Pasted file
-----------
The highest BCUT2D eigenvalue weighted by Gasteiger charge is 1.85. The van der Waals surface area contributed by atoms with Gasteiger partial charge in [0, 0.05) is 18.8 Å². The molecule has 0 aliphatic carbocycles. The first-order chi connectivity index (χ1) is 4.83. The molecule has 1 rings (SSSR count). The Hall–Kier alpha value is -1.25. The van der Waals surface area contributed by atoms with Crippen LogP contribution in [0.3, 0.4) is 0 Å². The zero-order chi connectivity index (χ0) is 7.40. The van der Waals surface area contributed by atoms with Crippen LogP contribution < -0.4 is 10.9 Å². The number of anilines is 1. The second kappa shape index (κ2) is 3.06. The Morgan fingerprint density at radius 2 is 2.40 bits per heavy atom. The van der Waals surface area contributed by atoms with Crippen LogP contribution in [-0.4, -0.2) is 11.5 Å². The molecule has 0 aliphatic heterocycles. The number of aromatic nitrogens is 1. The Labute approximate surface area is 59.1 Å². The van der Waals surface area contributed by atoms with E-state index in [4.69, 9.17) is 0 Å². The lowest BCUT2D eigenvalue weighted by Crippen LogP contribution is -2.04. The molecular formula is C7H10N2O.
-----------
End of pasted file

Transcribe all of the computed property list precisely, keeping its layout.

The highest BCUT2D eigenvalue weighted by Gasteiger charge is 1.85. The van der Waals surface area contributed by atoms with Gasteiger partial charge in [0, 0.05) is 18.8 Å². The molecule has 0 aliphatic carbocycles. The first-order chi connectivity index (χ1) is 4.83. The molecule has 1 rings (SSSR count). The Hall–Kier alpha value is -1.25. The van der Waals surface area contributed by atoms with Crippen LogP contribution in [0.3, 0.4) is 0 Å². The zero-order chi connectivity index (χ0) is 7.40. The van der Waals surface area contributed by atoms with Crippen LogP contribution < -0.4 is 10.9 Å². The number of anilines is 1. The second kappa shape index (κ2) is 3.06. The Morgan fingerprint density at radius 2 is 2.40 bits per heavy atom. The van der Waals surface area contributed by atoms with Crippen LogP contribution in [-0.4, -0.2) is 11.5 Å². The molecule has 0 aliphatic heterocycles. The number of aromatic nitrogens is 1. The Labute approximate surface area is 59.1 Å². The van der Waals surface area contributed by atoms with E-state index in [4.69, 9.17) is 0 Å². The lowest BCUT2D eigenvalue weighted by Crippen LogP contribution is -2.04. The molecular formula is C7H10N2O.